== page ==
The Commission on Elections (COMELEC) en banc, Thursday, has issued a resolution disqualifying the Certificates of Candidacy (COC) of Atty. Edgar “Ed” Avila, a mayoral candidate, in Baguio City and 24 others because they used an old COC form.
It can be recalled that early October of last year, the COMELEC reminded aspirants in 2019 midterm elections to make sure that they have filled up the new COC form. Comelec spokesman James Jimenez made the reminder after an aspirant submitted an old form on the first day of the COC filing period.
“So inadvise siya na mag-fill up ng bagong form. ‘Yung lumang form kasi walang question No. 22,” Jimenez told reporters. “Ngayon, if you filed the wrong form, parang hindi nag-file ng COC.”
Edgar Avila, in his Facebook account, said that he is eyeing to challenge the resolution of the COMELEC. Here is the full text of his statement:
“On April 4, 2019, I received a Minute Resolution from the COMELEC EN BANC dated March 6, 2019 finding among others that “for failure to comply with the new Certificate of Candidacy (COC) Form”, as I purportedly used the old form in filing my COC, I was, in effect, considered as if I never filed a COC.
To be sure, I was not disqualified because I, after all, possess all the qualifications and none of the disqualifications to run as Mayor of Baguio City. The COMELEC Resolution thus did not declare that I am disqualified. That much should be made clear.
While the resolution came as a surprise and is naturally a cause of concern, a careful study of the same gives me a level of confidence to state to all and sundry that it should not in any way be a cause for worry. For one, it is not final and executory, and is therefore not yet considered as the law on the matter from which rights may be derived or obligations can be imposed.
At this very moment, I and my legal team are preparing the appropriate challenge to the said resolution to seek its reversal. For another – and more importantly – the breach or omission cited in the resolution appears to be more apparent than real.
When I filed my COC, I filled out the proper form of the COMELEC which was verified and checked by Baguio City Election Officer Atty. John Paul Martin. No defect or any deficiency was observed and made known to me. Neither was I called out for having used a non-prescribed form. Accordingly, my COC was actually admitted for filing and given due course. In fact, I have been designated as Candidate No. 2 in the COMELEC’s official ballot and other relevant documents for purposes of the May 2019 Elections. That much, too, has to be said.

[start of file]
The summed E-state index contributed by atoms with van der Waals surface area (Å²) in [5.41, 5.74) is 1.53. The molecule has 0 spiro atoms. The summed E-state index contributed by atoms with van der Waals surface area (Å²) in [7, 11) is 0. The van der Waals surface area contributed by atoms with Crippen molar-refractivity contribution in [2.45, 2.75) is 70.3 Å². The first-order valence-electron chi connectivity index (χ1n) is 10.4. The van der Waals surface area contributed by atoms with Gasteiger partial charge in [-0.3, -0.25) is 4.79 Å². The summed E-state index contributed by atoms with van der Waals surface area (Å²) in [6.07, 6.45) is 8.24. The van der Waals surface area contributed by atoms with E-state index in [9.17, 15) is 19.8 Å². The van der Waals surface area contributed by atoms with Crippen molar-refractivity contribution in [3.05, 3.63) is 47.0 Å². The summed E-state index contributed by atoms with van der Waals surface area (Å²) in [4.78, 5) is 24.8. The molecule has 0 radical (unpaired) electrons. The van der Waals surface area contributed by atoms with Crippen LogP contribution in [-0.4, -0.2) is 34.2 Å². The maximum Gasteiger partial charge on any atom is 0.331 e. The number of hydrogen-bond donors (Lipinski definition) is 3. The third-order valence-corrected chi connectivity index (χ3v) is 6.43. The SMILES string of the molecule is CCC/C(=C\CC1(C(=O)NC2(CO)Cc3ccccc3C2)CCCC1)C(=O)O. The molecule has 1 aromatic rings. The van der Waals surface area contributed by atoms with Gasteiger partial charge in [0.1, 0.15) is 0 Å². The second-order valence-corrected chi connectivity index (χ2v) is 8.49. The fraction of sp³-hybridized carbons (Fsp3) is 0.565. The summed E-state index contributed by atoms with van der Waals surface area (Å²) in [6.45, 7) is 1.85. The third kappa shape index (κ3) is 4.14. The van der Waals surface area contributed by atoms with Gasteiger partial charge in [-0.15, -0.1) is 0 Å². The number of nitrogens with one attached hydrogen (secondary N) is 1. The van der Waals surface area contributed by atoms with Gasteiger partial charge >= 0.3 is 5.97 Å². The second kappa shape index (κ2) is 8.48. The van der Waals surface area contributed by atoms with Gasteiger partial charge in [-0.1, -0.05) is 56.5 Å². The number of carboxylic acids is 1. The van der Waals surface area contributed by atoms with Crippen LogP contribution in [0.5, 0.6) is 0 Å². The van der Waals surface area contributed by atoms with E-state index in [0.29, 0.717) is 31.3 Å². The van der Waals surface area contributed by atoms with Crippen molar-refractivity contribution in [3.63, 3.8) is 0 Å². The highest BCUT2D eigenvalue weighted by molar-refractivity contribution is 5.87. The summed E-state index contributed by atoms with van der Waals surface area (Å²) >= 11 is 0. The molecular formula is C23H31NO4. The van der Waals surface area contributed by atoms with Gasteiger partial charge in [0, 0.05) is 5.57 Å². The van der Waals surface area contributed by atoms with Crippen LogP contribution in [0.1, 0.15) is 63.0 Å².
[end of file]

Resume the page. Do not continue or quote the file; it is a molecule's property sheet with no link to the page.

That the COMELEC has the power to promulgate rules governing the coming elections is conceded. And just like laws, these rules have ends to achieve.
Thus, the principle has always been that the intent or spirit of the rule is the rule itself, and resort should likewise always be to the tenet that the spirit and intent of the rule controls its letter. The form I filed bears the very information that are sought to be solicited by the new form, namely, the cases that have been filed against me and which were all dismissed.
Verily, if the purpose for a rule has been achieved, its strict enforcement can no longer be insisted upon precisely because it would no longer achieve any meaningful purpose more than what it set out to achieve in the first place. In legal parlance, this is called substantial compliance.
If there is any serious cause for concern or worry, I would be the first to state so, in fairness to all citizens of Baguio, majority of whom have already signified, and continue to signify in endless droves, their tangible support for my candidacy. There is no such worry in this case. We are ready and able to get over this speed bump in due time, and defer to the final arbiters of who should take the reigns of government in our beloved City – YOU, THE PEOPLE.
I therefore urge our supporters to stand strong, hold the line, and press forward.
In the end, truth and justice, and your will, shall prevail!
Tuloy po ang laban para sa Baguio! #2 sa balota!”
Question No. 22 in the COC form is – “Have you ever been found liable for an offense which carries with it the accessory penalty of perpetual disqualification to hold public office which has become final and executor?”
Avila insisted he complied by citing some cases against him that were filed but dismissed.
“However, in answer to that question, part of my COC included some cases that were filed but all dismissed so nag-comply ako (I complied) with question number 22,” he said.
The issuance of a resolution disqualifying him did not follow proper procedure as he was deprived of his right to notice and hearing, according to Avila’s camp.
On the other hand, Election lawyer Elenita Tabangin-Capuyan, said that the notice requirement is not a requirement in Avila’s case.
“’Yun kaniya pong COC was not filed in due form so it will only apply, ‘yang due process, na kailangan pa ng hearing at trial, that applies if the certificate of candidacy has been filed in due form,” she said.